Pink Therapy Embraces TFT


I’ve no idea how much contact TFTers have had with gay people, but I’ve been asked to share a little of my work here in the UK.

I’ve spent almost 30 years (pretty much my entire professional career as a therapist) specialising in working with gender and sexual minority clients and about a decade ago I established what is now the largest independent therapy organisation in the UK which aims to offer nonpathologising therapies to gender and sexual minority clients.

Many of you will know this group as LGBT or LGBTIQ or something similar (Lesbian, Gay, Bisexual and Transgender, Intersex and Queer/Questioning), although our remit is broader than just these groups.

Traditionally lesbian, gay and bisexual people have higher levels of mental health distress than heterosexuals, they experience higher levels of depression and anxiety and of alcohol and drug misuse (King & McKeown 2003) and parasuicide and deliberate self harm is also significantly higher (King et al 2008). This is probably due to living within a society which privileges heterosexuality and pathologises same sex desires and relationships.

I was somewhat stunned by recent British research (Bartlett et al 2009) who found that 1:6 of their sample of 1328 of counsellors, psychotherapists, psychologists and psychiatrists had agreed to enter contracts for reducing same sex desires and 4% had agreed to help cure people of their homosexuality, despite homosexuality being removed from the manual as a mental illness in 1994 by WHO and in 1983 by the American Psychiatric Association) DSM III.

Our website hosts the only public listing in Britain of ‘gay friendly’ counsellors and psychotherapists, qualified therapists in private practice who adopt a non pathologising view of human sexuality and sexual diversity. The Directory of Pink Therapists comprise both sexual minority therapists as well as heterosexual therapists and come from a wide range of theoretical models and training programmes.

We are just about to relaunch this UK Directory to include complementary therapists as well as to make the Directory international so that someone wanting to find a lesbian friendly acupuncturist in Arkansas or a a transsexual friendly counsellor in Manchester will be able to do so.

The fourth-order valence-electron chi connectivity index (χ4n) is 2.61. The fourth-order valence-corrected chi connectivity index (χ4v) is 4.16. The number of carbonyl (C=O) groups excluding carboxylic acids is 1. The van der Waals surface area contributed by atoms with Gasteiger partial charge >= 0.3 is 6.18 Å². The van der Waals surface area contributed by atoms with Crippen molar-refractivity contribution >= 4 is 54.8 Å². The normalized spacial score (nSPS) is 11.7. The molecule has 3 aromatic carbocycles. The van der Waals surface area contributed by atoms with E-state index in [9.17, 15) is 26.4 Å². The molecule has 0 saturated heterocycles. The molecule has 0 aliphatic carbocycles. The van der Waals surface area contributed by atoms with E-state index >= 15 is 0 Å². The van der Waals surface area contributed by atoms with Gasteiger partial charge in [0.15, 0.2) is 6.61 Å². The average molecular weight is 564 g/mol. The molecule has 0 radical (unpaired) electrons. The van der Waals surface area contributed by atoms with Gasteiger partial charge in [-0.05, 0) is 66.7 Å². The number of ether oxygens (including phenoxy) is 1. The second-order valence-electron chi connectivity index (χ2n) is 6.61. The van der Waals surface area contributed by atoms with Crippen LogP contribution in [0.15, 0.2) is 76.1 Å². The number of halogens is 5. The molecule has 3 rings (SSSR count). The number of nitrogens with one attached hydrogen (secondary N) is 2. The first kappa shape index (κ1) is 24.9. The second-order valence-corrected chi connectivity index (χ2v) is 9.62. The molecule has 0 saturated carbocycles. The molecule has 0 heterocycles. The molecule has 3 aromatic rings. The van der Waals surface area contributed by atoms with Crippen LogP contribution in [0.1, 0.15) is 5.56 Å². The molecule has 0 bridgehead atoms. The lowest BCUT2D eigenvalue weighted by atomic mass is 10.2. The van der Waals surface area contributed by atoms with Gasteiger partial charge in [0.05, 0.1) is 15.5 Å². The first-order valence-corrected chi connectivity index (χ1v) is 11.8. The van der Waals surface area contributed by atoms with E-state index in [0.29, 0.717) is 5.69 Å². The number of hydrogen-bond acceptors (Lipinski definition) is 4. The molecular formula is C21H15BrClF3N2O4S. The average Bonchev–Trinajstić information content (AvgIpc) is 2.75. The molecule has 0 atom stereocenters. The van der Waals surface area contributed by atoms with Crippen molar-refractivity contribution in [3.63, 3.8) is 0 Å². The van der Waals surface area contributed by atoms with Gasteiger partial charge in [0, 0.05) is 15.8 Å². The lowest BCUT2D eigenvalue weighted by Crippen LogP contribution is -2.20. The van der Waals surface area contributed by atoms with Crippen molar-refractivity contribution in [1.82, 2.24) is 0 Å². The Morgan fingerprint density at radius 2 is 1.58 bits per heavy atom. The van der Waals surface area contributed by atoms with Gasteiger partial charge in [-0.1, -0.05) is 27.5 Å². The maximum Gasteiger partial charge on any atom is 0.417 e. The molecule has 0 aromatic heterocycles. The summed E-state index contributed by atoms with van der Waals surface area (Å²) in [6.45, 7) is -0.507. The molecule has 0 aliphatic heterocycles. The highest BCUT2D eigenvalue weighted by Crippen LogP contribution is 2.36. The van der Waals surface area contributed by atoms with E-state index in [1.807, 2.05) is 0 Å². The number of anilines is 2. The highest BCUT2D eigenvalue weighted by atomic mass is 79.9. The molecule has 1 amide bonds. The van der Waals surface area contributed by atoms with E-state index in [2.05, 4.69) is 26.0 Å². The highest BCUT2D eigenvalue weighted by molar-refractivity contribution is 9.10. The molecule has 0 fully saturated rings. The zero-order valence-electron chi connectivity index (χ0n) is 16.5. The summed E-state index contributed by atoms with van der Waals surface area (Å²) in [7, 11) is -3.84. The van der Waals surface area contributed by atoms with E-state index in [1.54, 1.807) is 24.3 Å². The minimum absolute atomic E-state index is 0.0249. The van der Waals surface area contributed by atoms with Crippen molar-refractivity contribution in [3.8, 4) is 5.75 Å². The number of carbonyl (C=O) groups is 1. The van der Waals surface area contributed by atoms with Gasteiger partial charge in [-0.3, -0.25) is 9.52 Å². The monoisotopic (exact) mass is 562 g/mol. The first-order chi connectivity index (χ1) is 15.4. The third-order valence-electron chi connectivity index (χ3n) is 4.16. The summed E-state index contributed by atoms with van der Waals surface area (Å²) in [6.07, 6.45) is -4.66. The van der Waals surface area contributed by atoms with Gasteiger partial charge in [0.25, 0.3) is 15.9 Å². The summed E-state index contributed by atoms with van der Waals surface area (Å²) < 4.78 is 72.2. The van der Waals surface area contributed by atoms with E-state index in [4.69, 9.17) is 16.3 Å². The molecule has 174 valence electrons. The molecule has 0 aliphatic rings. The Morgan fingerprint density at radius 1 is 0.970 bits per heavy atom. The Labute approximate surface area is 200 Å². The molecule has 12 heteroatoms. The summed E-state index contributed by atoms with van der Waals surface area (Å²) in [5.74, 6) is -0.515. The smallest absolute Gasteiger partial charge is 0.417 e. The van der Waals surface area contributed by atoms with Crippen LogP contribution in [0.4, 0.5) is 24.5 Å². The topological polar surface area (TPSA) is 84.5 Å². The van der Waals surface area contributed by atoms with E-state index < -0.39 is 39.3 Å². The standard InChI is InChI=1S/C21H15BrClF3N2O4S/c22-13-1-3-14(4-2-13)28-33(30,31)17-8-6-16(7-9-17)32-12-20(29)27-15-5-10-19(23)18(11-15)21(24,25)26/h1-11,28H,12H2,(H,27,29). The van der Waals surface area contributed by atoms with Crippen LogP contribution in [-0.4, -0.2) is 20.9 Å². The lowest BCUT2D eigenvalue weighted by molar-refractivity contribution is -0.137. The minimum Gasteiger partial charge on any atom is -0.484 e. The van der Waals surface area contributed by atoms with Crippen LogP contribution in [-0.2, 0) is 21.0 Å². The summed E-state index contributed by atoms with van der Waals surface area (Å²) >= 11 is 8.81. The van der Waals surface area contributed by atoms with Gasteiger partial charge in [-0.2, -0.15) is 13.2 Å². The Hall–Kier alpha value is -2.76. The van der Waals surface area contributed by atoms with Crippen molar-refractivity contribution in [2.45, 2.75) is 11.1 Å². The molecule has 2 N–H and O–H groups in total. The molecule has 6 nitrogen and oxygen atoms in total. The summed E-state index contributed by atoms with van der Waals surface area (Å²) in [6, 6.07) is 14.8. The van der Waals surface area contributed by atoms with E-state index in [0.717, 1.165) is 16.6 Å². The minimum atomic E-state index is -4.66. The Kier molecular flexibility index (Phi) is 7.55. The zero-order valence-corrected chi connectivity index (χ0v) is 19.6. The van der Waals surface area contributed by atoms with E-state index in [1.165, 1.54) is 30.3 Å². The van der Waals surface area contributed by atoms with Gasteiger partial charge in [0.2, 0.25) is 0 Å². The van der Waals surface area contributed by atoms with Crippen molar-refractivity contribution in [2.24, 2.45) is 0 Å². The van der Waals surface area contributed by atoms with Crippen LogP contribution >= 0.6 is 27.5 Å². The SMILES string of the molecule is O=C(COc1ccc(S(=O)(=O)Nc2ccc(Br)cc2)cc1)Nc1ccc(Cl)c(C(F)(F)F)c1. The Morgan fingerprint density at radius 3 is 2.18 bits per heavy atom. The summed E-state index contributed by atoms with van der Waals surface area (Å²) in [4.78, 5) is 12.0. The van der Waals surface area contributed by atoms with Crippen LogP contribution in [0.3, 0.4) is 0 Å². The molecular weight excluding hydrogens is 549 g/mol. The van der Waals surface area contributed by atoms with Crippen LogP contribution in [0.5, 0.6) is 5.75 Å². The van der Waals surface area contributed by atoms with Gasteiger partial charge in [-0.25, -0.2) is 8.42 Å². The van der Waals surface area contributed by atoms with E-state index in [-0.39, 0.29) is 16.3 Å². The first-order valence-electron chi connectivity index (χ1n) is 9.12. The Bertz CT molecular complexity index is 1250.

I’d really welcome TFT practitioners who wish to register their practice to sign up and the Directory is created so you can sign up online and update and maintain your entry yourself.

One of our other major areas of activity is in providing training for therapists in understanding more about gender and sexual minorities.

Last year we ran over 40 workshops, this coming year we’re scaling down the programme a bit both due to the credit crunch and the amount of work it takes to run such an extensive programme. I have been running Pink Therapy virtually single handed for all this time and this year I’m planning to turn it into a non-profit Social Enterprise so that we can apply for external funding to undertake many of the projects we have learned of. TFT has been such an amazing addition to my skills set and I’ve managed to integrate it into my regular therapy practice with around 70% of my clients now receiving a mixture of TFT and regular talking therapy.

I’ve had some amazing successes that I’d like to share.

I had a young female to male (FtM) transexual who had been breast binding for four years as they were too scared to schedule their mastectomy due to a needle phobia and childhood trauma. They were also having to take buccal (oral) testosterone which had caused gum erosion as they were obviously too scared to inject testosterone.

Working with Another FtM client we managed to significantly reduce his grief at not having a penis (phalloplasty is still very rudimentary, complex and expensive and most FtM’s don’t pursue this operation).

I’ve worked a lot with people who have been sexually abused and very recently managed to complete in just a couple of sessions the sequelae of the sexual abuse trauma of a gay man who’d been orally raped at 14. This was achieved within two sessions and amazed us both. We worked for a few more sessions on some other issues and he left feeling much more in control of his life (and his obsession with chocolate)!

Some people have been reluctant to try TFT or have tried it and not wanted to continue. They’re either skeptical, heavily reversed or enjoy some secondary gains from their problems and prefer to just come and talk each week.

I’ve had to learn to be with my frustration about this and respect their wishes knowing I could probably help them better with TFT!

I really would encourage any of you who have experience of working with gender and sexual minority clients from a non-pathologising perspective to get in touch with me and consider joining our Directory.

Bartlet, A., Smith, G., and King, M (2009) The response of mental health professionals to clients seeking help to change or redirect same-sex sexual orientation. London: Available for download:

King, M and McKeown, D (2003) Mental health and social well-being of gay men, lesbians and bisexuals in England and Wales London: Mind available for download here:

King, M. Semelyn, J, See Tai, S, Killaspy, H, Osborn, D, Popelyuk, D, Nazareth, I. (2008) A systematic review of mental disorder, suicide, and deliberate self harm in lesbian, gay and bisexual people.

BMC Psychiatry 2008, 8:70 available for download:

Biographical Information:
Dominic Davies is co-editor (with Charles Neal) of three volumes of the Pink Therapy textbooks (Open University Press, 1996&2000) and was made a Fellow of the British Association for Counselling and Psychotherapy for his significant contribution to the field. He has trained to TFT Adv, (Optimal Health) level and is solely in private practice in Central London.

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Creative Commons License photo credit: Clar@bell

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